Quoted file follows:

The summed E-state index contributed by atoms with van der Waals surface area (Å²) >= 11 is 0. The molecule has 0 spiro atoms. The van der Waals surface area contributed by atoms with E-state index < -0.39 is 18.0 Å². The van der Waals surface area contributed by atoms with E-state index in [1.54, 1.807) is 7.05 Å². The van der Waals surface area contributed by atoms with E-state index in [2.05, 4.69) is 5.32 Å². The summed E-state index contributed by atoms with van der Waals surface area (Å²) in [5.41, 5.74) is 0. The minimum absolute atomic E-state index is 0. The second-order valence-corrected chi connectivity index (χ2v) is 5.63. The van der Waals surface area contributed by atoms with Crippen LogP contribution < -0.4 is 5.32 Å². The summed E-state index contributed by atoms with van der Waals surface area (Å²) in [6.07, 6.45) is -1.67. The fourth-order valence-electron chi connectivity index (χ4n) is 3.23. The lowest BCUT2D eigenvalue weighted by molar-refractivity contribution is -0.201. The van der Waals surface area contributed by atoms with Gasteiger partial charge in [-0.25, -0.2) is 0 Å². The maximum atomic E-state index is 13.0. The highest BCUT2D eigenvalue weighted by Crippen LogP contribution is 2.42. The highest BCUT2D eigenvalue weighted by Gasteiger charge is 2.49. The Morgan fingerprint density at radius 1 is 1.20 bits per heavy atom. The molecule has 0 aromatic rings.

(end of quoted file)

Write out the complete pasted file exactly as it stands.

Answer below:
The summed E-state index contributed by atoms with van der Waals surface area (Å²) >= 11 is 0. The molecule has 0 spiro atoms. The van der Waals surface area contributed by atoms with E-state index < -0.39 is 18.0 Å². The van der Waals surface area contributed by atoms with E-state index in [1.54, 1.807) is 7.05 Å². The van der Waals surface area contributed by atoms with E-state index in [2.05, 4.69) is 5.32 Å². The summed E-state index contributed by atoms with van der Waals surface area (Å²) in [5.41, 5.74) is 0. The minimum absolute atomic E-state index is 0. The second-order valence-corrected chi connectivity index (χ2v) is 5.63. The van der Waals surface area contributed by atoms with Crippen LogP contribution < -0.4 is 5.32 Å². The summed E-state index contributed by atoms with van der Waals surface area (Å²) in [6.07, 6.45) is -1.67. The fourth-order valence-electron chi connectivity index (χ4n) is 3.23. The lowest BCUT2D eigenvalue weighted by molar-refractivity contribution is -0.201. The van der Waals surface area contributed by atoms with Gasteiger partial charge in [-0.25, -0.2) is 0 Å². The maximum atomic E-state index is 13.0. The highest BCUT2D eigenvalue weighted by Crippen LogP contribution is 2.42. The highest BCUT2D eigenvalue weighted by Gasteiger charge is 2.49. The Morgan fingerprint density at radius 1 is 1.20 bits per heavy atom. The molecule has 0 aromatic rings.